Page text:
The journey of empowerment: Overcoming self-limiting beliefs
You may have heard it before, but it wasn’t your fault you were led to believe a lie that would burden you for life if you allow it.
The bottom line is we become what others tell us we are and this begins in the early years of development. Everyone learns their belief systems as children, When we move through our life we create experiences to match those beliefs.
Look no further than your own life and notice how often you have gone through the same experience. We will become the things we believe ourselves to be. When you believe you cannot do something, it makes you incapable of doing it. Our limitations begin in the way we have been treated as an infant the style of attachment we develop with chief caregivers and on into the playground.
Once we enter the playground we will then form friendships based on those attachment styles. Acceptance or shunning begins from the early years. We will either thrive or fail according to environmental circumstances. When we enter our teens, we are established in an internal frame of reference for how we view ourselves. The interactions in the playground area are as important as any other early years learning. Moreover, we tend to mirror our self-worth throughout life in all aspects based on these self-evaluations.
So, what exactly is a limiting belief?
In effect, limiting beliefs are thoughts we adopt and become absolute about. They hold us back and continue to form who we become robbing us of taking risks having adventures or reaching the goals of our ultimate self in whom we have the potential to become. Our self-convictions limit where we see ourselves in this life keeping us in the same boxes our mind unconsciously places us in.
The 'I can’t' or 'It’s above me' are the beliefs that will prevent us from seeking to grow, instead opting for it's just the way it is setting unconscious blocks. We ask ourselves what will people think of us if we even try that idea of growth. We might find ourselves using every excuse we can think of to get out of trying something.
Areas of limiting belief can include:
- No one will ever be interested in me I’m divorced.
- I am not worthy of being loved by anyone.
- I am not smart/pretty or talented enough to succeed.
- I don’t have enough experience/resources to pursue my passion.
- I’m too old to go back to university.
- I should never question others.
- “I could never open my own business.
- I'm too old now.
- I should avoid failure at all costs.
Can you see how believing these things will limit you in finding happiness, contentment or self-worth? Just by believing them, you do not think, do or say the things that inhibit you yet allowing them headspace will impoverish your life.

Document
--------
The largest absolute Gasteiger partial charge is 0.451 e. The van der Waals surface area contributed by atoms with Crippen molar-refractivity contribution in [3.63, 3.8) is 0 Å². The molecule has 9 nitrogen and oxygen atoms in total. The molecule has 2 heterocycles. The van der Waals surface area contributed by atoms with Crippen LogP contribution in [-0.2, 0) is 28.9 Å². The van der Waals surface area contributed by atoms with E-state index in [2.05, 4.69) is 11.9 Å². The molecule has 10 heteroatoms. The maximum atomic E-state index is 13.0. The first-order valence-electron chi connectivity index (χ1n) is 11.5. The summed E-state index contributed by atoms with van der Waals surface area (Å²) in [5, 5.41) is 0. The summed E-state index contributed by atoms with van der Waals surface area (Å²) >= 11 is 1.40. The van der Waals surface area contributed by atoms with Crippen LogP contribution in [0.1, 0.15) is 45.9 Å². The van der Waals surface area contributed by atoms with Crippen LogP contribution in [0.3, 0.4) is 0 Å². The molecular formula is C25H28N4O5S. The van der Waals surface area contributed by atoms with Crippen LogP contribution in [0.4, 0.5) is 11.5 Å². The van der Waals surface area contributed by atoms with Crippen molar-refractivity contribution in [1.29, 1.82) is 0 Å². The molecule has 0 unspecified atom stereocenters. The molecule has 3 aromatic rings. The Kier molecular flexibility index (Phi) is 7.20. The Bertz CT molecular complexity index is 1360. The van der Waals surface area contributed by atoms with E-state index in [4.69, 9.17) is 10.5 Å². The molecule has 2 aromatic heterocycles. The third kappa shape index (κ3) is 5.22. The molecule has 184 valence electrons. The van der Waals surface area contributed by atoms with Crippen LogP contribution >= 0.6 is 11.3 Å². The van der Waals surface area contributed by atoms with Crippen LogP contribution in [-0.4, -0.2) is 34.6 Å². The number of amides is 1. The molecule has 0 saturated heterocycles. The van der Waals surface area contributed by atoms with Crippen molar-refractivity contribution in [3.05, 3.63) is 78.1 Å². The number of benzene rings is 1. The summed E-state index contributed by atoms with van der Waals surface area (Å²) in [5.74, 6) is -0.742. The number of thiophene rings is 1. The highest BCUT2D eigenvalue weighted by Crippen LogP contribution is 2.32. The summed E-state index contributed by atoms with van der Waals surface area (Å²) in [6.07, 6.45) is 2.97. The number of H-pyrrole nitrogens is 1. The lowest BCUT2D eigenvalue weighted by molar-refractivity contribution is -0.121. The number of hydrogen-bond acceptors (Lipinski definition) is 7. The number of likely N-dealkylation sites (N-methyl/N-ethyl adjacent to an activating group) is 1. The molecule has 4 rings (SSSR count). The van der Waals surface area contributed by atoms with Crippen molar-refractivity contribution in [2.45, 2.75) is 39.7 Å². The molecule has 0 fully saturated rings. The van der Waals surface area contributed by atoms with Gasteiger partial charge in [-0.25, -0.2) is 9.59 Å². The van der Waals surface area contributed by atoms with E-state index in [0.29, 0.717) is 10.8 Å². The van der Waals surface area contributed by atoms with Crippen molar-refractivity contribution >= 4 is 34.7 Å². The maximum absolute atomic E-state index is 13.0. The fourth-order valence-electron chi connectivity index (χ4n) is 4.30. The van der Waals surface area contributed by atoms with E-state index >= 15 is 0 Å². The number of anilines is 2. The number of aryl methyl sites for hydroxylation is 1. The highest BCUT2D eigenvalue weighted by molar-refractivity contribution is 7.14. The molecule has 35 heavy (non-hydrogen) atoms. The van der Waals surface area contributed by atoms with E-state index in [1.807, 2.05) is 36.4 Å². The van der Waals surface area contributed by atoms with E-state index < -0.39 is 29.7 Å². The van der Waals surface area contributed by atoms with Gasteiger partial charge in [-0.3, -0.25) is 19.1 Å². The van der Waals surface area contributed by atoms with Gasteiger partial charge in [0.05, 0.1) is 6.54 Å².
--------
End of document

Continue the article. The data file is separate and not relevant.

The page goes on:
Here is the good news: you are not your thoughts and that is all thoughts can add up to is limiting beliefs.
Thoughts are no more than how we perceive our life to be. If we treat thoughts as just objects of the mind we can change a negative object for a more positive one. Thoughts come and go it is always good to reflect on positive and negative thoughts and ask yourself why do I think that? Is there another way I can look at my thought and reframe it?
We have thousands of thoughts every day yet we don’t act on every thought if we did we might find ourselves serving a custodial service. Our thoughts will develop and change we will not have the same thoughts at five years old as an adult.
Thought is merely an idea an opinion created in the mind at the time and probably from an external stimulus. Thoughts do not have to be any more real than a momentary feeling have you ever noticed how doubts will enter your mind? There is no evidence for the thought yet you allow it to grow in your head. Cravings are controlled in this way a craving will enter the mind if we sit with it without acting the thought will become less appealing than acting spontaneously.
Understanding that you don't have to react to thoughts can be liberating and the key to a peaceful life. When we don’t keep a grip on our thoughts they can begin to show up as physical symptoms.
Your thoughts do not have to be the big deal you might have believed them to be. Acknowledging that you are not your thoughts can slow do the reaction between thoughts and the response you give to them. You will then find you handle your thoughts more successfully. Let your thoughts know that you are in control the first step is to identify where they come from therapy and reflection can help greatly with this in learning to calm the mind.
Self-reflection questions you can ask yourself
- What do I want in my life?
- How can I improve difficult relationships?
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